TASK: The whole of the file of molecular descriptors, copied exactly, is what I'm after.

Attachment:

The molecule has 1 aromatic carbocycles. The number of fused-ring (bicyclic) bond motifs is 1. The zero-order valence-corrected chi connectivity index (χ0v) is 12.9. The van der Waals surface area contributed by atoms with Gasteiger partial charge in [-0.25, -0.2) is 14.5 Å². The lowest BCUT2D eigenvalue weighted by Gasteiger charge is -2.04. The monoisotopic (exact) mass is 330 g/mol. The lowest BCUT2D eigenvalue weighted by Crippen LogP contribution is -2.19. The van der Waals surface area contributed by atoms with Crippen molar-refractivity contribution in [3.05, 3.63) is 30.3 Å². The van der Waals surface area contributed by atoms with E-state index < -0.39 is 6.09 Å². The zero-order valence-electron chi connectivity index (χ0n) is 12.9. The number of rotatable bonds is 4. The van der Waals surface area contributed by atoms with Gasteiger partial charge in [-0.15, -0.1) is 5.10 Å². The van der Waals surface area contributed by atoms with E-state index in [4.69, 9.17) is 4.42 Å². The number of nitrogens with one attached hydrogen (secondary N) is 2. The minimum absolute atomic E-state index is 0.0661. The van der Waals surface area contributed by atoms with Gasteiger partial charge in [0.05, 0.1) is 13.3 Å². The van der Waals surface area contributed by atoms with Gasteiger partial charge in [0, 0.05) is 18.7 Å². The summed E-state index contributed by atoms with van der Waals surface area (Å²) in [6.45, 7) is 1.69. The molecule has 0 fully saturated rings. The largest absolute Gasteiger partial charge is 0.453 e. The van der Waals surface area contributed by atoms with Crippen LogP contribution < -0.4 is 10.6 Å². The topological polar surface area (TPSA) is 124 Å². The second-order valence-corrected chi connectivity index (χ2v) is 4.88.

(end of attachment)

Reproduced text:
The molecule has 1 aromatic carbocycles. The number of fused-ring (bicyclic) bond motifs is 1. The zero-order valence-corrected chi connectivity index (χ0v) is 12.9. The van der Waals surface area contributed by atoms with Gasteiger partial charge in [-0.25, -0.2) is 14.5 Å². The lowest BCUT2D eigenvalue weighted by Gasteiger charge is -2.04. The monoisotopic (exact) mass is 330 g/mol. The lowest BCUT2D eigenvalue weighted by Crippen LogP contribution is -2.19. The van der Waals surface area contributed by atoms with Crippen molar-refractivity contribution in [3.05, 3.63) is 30.3 Å². The van der Waals surface area contributed by atoms with E-state index < -0.39 is 6.09 Å². The zero-order valence-electron chi connectivity index (χ0n) is 12.9. The number of rotatable bonds is 4. The van der Waals surface area contributed by atoms with Gasteiger partial charge in [-0.15, -0.1) is 5.10 Å². The van der Waals surface area contributed by atoms with E-state index in [4.69, 9.17) is 4.42 Å². The number of nitrogens with one attached hydrogen (secondary N) is 2. The minimum absolute atomic E-state index is 0.0661. The van der Waals surface area contributed by atoms with Gasteiger partial charge in [0.05, 0.1) is 13.3 Å². The van der Waals surface area contributed by atoms with Gasteiger partial charge in [0, 0.05) is 18.7 Å². The summed E-state index contributed by atoms with van der Waals surface area (Å²) in [6.45, 7) is 1.69. The molecule has 0 fully saturated rings. The largest absolute Gasteiger partial charge is 0.453 e. The van der Waals surface area contributed by atoms with Crippen LogP contribution < -0.4 is 10.6 Å². The topological polar surface area (TPSA) is 124 Å². The second-order valence-corrected chi connectivity index (χ2v) is 4.88.